End of school year marks end of careers for 17 teachers
This is the second of a two-part series about Ramona Unified School District teachers who will start their retirement when the school year closes. The first article focused on elementary school teachers. Following are Ramona’s secondary teachers who are retiring.
With just a week left in their careers, teachers heading toward retirement simultaneously are excited about starting the next chapter in their lives and sad about leaving their colleagues, students and profession behind.
Ramona High School
The legendary Bill Tamburrino has been at RHS since September 1975. He has taught Speech, English Literature, English I, II, III, IV, ESL History, Physical Education, Civics, Economics (Summer School), elementary summer school and adult night school. His extra-curricular resume is nearly as long. He has coached football, baseball, softball, girl’s basketball, soccer, track, been an adviser for Skills USA, judged speeches for FFA, chaperoned proms, dances, and field trips, and been a class adviser and sport announcer.
He earned a Teacher of the Year award in 1977 and has also been a mentor teacher for BTSA. He will miss the daily interaction with students and student athletes.
“They are what teaching and coaching is all about,” he said. “Seeing the fire in students’ eyes, especially the athletes, is a highlight. Watching them accept a challenge, go against the odds and fight to do their best and win is a high that cannot be explained or duplicated.”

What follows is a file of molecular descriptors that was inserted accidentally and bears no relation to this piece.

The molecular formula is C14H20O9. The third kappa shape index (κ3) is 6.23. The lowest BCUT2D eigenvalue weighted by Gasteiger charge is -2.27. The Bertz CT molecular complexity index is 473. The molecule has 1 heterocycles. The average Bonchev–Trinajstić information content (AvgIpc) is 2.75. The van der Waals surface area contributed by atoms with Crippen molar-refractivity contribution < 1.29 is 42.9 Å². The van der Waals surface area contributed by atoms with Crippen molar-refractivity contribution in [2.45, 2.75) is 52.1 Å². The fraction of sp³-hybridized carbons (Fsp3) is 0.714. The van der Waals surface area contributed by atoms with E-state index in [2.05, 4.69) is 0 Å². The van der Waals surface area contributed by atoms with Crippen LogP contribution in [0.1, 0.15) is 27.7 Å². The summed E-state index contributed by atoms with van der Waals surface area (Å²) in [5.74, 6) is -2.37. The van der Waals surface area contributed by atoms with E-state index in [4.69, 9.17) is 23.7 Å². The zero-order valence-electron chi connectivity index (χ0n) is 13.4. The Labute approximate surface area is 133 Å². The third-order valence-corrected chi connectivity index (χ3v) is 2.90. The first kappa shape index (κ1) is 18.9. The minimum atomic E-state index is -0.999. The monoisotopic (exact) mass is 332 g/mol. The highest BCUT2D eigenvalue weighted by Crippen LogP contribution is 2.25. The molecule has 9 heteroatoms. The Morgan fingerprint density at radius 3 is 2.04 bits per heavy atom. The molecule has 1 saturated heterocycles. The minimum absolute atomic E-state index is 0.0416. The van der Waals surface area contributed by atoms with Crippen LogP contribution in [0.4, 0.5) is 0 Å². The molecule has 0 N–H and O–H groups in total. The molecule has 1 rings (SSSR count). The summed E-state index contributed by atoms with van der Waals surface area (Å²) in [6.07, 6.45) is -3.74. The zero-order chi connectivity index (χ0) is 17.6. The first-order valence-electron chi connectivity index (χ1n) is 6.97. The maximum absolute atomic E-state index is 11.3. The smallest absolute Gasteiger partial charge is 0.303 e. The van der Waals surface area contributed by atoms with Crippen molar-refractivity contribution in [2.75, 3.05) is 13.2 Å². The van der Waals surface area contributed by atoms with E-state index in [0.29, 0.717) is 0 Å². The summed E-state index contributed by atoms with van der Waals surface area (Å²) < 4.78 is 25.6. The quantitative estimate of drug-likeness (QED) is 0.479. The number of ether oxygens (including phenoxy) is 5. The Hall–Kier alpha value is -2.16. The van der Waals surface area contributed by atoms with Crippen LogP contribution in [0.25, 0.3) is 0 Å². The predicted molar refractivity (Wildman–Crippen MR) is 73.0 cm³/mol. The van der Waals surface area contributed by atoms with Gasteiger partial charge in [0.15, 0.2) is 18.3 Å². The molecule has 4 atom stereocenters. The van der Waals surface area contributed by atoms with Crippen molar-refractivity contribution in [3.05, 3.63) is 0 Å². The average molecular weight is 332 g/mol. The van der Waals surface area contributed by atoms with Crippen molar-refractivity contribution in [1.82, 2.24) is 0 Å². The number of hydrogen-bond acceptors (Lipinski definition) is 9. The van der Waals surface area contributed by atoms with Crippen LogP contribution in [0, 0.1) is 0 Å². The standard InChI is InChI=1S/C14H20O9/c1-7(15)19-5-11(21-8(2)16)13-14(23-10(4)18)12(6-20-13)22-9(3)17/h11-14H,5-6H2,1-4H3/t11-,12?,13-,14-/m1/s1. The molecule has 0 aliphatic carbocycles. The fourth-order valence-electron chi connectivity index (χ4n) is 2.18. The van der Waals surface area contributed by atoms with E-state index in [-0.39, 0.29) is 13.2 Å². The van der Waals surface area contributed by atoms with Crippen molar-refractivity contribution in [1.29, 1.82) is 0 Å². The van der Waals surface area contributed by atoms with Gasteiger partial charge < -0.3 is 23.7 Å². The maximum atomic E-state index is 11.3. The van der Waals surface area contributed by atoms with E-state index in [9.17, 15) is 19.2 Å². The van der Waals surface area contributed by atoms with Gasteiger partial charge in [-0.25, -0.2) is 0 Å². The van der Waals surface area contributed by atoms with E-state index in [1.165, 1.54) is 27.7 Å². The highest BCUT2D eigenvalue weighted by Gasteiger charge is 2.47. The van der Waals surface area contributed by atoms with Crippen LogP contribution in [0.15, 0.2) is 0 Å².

Another highlight is the students who have come through his classroom.
“I have taught more than 100 students who have gone on to become teachers, coaches and educators, many in this district,” he said.
During his retirement, he plans on being a granddad, writing, coaching and doing some traveling.
Joe Bess has been with RHS for 20 years and, prior to that, Ramona Elementary for 13 years. He has also been a coach at RHS for 20 years and was the athletic director for 13.
He teaches both special education and physical education and has coached basketball—boys and girls—as well as football and girls tennis.
He hopes to play a lot of golf and travel during his retirement.
Kristi Holt started at RHS in 1976 and has taught all levels of English. She co-chaired Amnesty International Club with her husband for several years, has been the adviser for Students for Environmental Awareness and Protection (SEAP) for the past 6 years, and also started the RHS Knitting Society years ago to make tiny hats for premature babies in Children’s Hospitals and elsewhere. Her many teaching highlights include her involvement in the above activities, namely when her SEAP students volunteered to dig “homes” for burrowing owls who had lost their homes to land expansion.
“These students got up at 7 in the morning on a Saturday and, in all weather, dug and hauled dirt and built and when we came back in the spring we saw baby owls cozy in their new pads, it was a glorious reward. There are lots of never-to-be-forgotten moments like this. What a great job this is!” she said.
She will miss the daily repartee with students and staff.
“RHS is just a wonderful place to work—such genuine affability and concern, sharing ideas, time, laughter,” she said.
She will also miss one of her favorite assignments, which are “book chats” where she sits down with students solo and talk books. The conversation is rich and she has always learned so much about her students this way.
Her retirement plans include revisiting the several neglected hobbies she just hasn’t had time for such as: getting back to the cello, dusting off her loom for sewing and traveling with her family.
“Mostly I look forward to just being, and allowing a new path to appear. Adventures in community service will definitely be a part of this new life too,” she added.